Saturday, December 16, 2017

What is the Logic behind Donating Money to a Foundation that Gives Money to Essay Contests?

Japan is a rather small country with an efficient public transport service, so moving across half the country, and then back, in a few hours within the same day is quite doable.  And the author did exactly that today on a trip to Kyoto for an essay contest presentation.  However, just because it is fast and easy does not mean such a trip is cheap.  The four-hour round trip between  Tokyo and Kyoto easily cost up to 200 USD without seat reservation, which is equivalent to more than 10% of what a corporate newbie earns in a fairly decent company here in Japan.

Saturday, December 9, 2017

When Mental Strength Rather than Skills and Techniques Become the Primary Determinant for Success

Today was the final exam for graduating medical school students at the University of Tokyo.  The final exam took the form of individual clinical simulations, where each student separately, in designated time periods, perform certain required medical checkup procedures in front of their professors.  Students from other departments were called up to perform as mock patients for the final exam, and the author was luckily selected as one of the privileged (?) few who had the opportunity to witness firsthand the final examination process.

Sunday, December 3, 2017

When a Niche Market is Put in a Rich, Massive Market, It is No Longer a Niche

It is hard to imagine something that is as uncommonly sought after among the stylish trendy 20-somethings walking around a (relatively) balmy winter afternoon in one of Tokyo's major shopping areas.  Yet, the Reptile Expo in the 4th floor of a shopping mall in Ikebukuro attracted enough traffic to warrant a 40-min wait for ticket purchase.  Inside the exhibition hall that took up a whole floor, a slew of booths peddled everything from hamsters in the range of ten USD to snakes that can cost more than 10,000 USD.  Gerbils, owls, chameleons, hedgehogs, turtles, among other unusual pet choices, fought for attention of attendees.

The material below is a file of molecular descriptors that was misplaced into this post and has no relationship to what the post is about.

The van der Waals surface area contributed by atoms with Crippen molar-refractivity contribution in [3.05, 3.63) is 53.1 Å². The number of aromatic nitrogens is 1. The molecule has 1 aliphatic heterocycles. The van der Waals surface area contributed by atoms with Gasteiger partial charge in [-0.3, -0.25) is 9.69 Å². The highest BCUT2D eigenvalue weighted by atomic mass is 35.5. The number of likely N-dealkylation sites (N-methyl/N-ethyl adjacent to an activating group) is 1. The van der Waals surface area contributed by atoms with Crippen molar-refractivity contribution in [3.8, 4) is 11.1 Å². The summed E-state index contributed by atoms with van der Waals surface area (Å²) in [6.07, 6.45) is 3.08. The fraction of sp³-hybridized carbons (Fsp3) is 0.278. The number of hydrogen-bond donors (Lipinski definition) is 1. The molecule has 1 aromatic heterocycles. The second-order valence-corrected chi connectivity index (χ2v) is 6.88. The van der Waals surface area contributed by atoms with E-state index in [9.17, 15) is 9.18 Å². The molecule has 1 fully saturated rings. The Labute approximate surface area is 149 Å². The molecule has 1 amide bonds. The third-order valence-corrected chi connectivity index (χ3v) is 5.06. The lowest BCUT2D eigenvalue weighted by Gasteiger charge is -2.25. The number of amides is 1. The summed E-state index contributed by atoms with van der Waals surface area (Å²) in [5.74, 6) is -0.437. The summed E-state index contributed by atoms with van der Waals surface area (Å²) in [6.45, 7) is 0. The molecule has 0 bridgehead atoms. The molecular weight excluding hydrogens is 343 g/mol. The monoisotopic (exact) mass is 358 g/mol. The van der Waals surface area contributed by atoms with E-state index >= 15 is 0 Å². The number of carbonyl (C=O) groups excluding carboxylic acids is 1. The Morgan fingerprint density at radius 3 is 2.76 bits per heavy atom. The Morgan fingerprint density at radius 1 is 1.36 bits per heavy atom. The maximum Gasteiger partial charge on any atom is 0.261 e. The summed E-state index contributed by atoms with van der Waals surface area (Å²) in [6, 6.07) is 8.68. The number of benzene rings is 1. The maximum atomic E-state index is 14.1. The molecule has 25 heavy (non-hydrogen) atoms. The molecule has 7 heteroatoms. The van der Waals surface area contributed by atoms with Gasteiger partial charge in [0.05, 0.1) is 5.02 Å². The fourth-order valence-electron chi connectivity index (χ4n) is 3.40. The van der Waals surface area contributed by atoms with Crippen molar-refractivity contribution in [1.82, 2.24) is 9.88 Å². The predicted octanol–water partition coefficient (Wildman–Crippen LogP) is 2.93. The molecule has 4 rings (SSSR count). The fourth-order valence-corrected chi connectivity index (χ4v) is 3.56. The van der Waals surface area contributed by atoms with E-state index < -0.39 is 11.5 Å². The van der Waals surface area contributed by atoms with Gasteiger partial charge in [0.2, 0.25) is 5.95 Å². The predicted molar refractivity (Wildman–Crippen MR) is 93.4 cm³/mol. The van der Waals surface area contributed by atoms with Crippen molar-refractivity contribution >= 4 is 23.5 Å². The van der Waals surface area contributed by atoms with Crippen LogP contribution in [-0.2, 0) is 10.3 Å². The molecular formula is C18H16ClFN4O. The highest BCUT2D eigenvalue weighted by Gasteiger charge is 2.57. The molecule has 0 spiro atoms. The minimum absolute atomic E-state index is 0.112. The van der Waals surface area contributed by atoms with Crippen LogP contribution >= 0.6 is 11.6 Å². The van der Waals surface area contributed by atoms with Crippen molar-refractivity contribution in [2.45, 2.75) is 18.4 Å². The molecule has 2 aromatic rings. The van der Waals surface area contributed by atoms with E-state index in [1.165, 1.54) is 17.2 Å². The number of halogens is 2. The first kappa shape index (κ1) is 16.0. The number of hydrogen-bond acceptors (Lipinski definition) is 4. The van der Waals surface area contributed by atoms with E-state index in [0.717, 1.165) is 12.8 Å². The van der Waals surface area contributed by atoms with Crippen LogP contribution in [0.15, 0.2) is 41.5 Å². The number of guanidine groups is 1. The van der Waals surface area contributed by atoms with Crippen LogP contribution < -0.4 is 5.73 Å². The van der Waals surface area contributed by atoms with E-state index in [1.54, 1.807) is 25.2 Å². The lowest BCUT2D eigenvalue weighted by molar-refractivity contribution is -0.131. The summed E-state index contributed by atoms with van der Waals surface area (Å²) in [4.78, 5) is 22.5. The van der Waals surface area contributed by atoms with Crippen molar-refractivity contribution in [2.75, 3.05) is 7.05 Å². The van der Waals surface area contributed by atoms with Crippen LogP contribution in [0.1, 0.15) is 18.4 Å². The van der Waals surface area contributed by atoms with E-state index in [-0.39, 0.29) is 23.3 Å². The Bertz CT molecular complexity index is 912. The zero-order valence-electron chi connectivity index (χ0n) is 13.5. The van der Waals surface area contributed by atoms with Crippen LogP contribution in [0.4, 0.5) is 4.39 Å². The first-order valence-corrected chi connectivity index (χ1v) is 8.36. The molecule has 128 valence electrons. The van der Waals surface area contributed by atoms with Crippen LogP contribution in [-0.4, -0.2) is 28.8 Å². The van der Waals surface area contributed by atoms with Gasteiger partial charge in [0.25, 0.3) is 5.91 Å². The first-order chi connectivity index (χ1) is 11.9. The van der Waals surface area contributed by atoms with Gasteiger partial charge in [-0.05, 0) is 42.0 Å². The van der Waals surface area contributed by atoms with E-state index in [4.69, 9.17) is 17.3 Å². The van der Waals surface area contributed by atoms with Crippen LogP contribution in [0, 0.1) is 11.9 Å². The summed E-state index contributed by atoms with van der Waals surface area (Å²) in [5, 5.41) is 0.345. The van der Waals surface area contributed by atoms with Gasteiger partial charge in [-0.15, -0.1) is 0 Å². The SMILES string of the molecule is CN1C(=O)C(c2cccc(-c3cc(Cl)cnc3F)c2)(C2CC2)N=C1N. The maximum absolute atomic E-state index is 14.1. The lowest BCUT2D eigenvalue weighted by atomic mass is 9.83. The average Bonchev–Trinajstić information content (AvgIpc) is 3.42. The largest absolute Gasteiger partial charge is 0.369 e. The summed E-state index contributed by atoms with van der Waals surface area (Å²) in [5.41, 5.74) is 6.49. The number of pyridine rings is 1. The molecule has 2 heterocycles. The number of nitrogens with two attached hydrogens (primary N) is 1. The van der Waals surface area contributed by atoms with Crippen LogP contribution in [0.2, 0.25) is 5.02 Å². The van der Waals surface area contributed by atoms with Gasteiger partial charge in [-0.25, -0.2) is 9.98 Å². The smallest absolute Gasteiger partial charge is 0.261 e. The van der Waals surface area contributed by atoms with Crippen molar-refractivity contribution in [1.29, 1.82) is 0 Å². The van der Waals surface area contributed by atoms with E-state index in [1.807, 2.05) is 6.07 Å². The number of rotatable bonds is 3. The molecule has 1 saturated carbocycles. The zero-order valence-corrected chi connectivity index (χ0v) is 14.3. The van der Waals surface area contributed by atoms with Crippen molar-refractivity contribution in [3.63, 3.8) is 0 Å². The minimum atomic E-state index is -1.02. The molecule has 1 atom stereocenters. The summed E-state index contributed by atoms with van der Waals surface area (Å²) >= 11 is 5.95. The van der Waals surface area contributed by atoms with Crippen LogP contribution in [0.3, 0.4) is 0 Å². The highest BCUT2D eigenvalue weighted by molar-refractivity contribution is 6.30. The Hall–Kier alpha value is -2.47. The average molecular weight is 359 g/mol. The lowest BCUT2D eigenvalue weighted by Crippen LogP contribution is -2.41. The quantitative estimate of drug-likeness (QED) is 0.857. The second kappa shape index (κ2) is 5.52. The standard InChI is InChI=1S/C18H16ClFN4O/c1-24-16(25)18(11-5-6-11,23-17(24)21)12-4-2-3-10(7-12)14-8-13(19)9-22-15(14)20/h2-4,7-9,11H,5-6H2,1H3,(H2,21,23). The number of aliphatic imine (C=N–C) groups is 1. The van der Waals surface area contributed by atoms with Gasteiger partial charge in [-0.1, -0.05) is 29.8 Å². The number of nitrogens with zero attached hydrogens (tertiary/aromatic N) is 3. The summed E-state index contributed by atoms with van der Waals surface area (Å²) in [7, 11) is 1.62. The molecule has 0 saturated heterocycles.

Saturday, November 25, 2017

The Sensitivities of Making an Invisible Community More Visible

At the first sight, the Won Won Shopping Complex looks like any other retail/office building in central parts of Taipei.  The concrete two-floor building is devoid of paint, excess decorations, and frankly, any character that would make it stand out among dozens of similar buildings with similar grey/brown hues on a rather nondescript street.  The sign for the complex is small and fading, hidden behind little booths selling cheap SIM cards and a seat for the tired, half-napping security guard.  For those in a hurry to their destinations, the Won Won Complex do not really deserve a second look, in the same way its neighbors also would not.

Saturday, November 18, 2017

Encouraging Signs of a More International Socialization of Japanese Kids

When the author was attending elementary school in Japan as a child, the concept of catering for foreigners within both the school environment and community was practically unheard of.  While foreigners have already been not rare even in a provincial city like Kanazawa by the early 1990s, the general mainstream society basically pretended that if the foreigners are treated not any differently from the Japanese, they will assimilate into Japanese culture in no time.  As much as many foreign residents treated to go along with such idealistic wishes of the Japanese majority, to accept a new culture while abandoning an old is difficult.

Tuesday, November 14, 2017

Are Some Exam Formats More "Juvenile" Than Others?

One of the favorite tools for teachers in American high schools is the Scantron.  These machine-readable little slips are the key to automating multiple choice tests.  Teachers enter the correct answers in the scanning machine before the multiple-choice test even happens.  And then students color in the bubbles that correspond to what they think are the right answers on the Scantron slip.  Immediately after the test, the teacher gathers all the slips and shove them into the scanning machine.  The machine automatically grades everyone's test, and the teacher is saved from having to manually check all the answers.